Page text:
Sea buckthorn is a thorny shrub that is worth seeing for its many brightly colored fruits, which will brighten up your garden in winter.
Presentation of sea buckthorn
Hippophae rhamnoides is a dioecious species, i.e. there are male feet and female feet. To obtain fruits, it is therefore advisable to plant one male subject for 5 or 6 female subjects.
The foliage of sea buckthorn is very narrow and has a green-gray color.
The fruits appear in early autumn and their orange-red color stands out even more when the leaves fall.
Often confused with the arbutus whose phonetics are close, they are indeed different shrubs.
Planting sea buckthorn
Sea buckthorn thrives in all types of soil, as long as it is fairly light and draining.
The site should, if possible, be in the sun all year round, even if partial shade can be tolerated.
To obtain fruits, it is advisable to plant one male subject for 5 or 6 female subjects.
When to plant it?
The vigor of sea buckthorn and its resistance to drought allow it to be planted either in the spring or in the fall.
How to plant it?
- Dig a fairly wide and deep planting pit.
- If your tree is sold in a container, all you have to do is remove it, clear some roots and install the foot in its new environment.
- In the case of a bare-rooted subject, perform a pralination before placing the sea buckthorn in the pit.
- Place a stake near the trunk, while paying attention to the roots.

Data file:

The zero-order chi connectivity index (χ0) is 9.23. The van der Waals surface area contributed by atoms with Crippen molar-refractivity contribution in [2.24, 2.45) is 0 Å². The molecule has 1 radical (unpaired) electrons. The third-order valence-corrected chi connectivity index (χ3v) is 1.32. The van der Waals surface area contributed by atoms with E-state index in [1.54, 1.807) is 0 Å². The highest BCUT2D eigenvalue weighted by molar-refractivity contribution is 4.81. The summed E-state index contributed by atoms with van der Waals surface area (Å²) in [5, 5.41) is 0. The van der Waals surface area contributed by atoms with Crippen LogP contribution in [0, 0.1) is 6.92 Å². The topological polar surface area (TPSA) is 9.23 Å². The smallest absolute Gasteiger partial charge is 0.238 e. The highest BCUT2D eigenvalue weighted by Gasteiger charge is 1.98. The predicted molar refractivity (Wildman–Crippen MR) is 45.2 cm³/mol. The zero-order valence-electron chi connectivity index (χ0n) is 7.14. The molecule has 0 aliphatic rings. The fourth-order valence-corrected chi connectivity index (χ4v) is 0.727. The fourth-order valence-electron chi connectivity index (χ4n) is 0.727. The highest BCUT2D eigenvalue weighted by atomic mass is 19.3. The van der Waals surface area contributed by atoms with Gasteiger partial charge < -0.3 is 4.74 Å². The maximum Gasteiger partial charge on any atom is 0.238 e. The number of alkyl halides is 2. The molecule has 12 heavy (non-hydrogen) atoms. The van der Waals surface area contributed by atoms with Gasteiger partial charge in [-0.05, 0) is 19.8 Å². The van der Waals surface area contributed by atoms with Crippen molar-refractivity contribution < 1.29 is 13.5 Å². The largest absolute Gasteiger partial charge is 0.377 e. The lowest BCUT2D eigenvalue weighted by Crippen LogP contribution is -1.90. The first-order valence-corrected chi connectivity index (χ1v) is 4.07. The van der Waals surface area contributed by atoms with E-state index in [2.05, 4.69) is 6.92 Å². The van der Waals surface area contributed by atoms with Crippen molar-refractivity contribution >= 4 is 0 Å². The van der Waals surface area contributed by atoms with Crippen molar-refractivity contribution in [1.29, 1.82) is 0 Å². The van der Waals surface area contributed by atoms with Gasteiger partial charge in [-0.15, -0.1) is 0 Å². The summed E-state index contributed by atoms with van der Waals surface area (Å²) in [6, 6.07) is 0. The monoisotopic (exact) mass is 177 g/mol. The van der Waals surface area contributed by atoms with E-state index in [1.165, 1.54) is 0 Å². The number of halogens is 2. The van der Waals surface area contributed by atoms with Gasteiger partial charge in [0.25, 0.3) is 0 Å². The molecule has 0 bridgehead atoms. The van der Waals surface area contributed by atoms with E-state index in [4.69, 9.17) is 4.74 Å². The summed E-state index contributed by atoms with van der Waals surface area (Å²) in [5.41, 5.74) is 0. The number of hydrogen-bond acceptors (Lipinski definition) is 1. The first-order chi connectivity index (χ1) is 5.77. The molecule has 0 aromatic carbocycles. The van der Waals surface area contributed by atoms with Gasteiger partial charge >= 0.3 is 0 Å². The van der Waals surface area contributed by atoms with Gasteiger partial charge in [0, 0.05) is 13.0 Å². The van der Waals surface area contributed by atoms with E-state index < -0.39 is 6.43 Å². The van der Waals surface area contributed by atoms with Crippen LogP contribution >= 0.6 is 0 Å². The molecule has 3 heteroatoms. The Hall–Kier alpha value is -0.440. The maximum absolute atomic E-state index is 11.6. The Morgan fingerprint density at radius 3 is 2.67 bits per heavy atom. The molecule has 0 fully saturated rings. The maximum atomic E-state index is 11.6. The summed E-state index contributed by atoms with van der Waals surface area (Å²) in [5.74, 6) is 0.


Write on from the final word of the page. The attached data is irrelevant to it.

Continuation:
- Backfill the hole, packing the soil well.
- Connect the trunk to its support, using a staking belt placed in an “8”; the “8” knot located between the stake and the tree, in order to limit friction.
Sea buckthorn maintenance
No care is required to maintain the sea buckthorn. Only one size can be done on a few occasions:
- Training pruning, during the first years of growth.
- Elimination of dead or dangerous branches.
- Raising the crown, i.e. removing branches that are too low and can get in the way.
You can create new sea buckthorn plants by layering, cuttings (on soft wood in August or hard wood in winter) or sowing.
Diseases and pests:
Particularly vigorous, the Hippophae rhamnoides is not the target of parasites and does not seem to be susceptible to disease.
Use of sea buckthorn
Thanks to its suckering root system, sea buckthorn is very useful for fixing unstable soils or embankments.
Resistant to salt and spray, it is also perfect for decorating a garden by the sea.
To take full advantage of the red‑orange fruits in winter, combine your sea buckthorn with trees or shrubs with light ornamental wood, such as dogwood with colored bark (example: Cornus sericea), or white willow with yellow wood (Salix alba).
Fruit harvest and preparation
Sea buckthorn berries are generally harvested from October, preferably after the first frosts.
Picking is not easy, especially because of the thorns of the tree. Nevertheless, by shaking the branches after laying a tarp on the ground, it is easier to collect the fruits of the sea buckthorn.
After harvest, the berries are eaten plain, or as an accompaniment to yogurt or cereal. They can also be stored in juice, syrup, jam, or even frozen.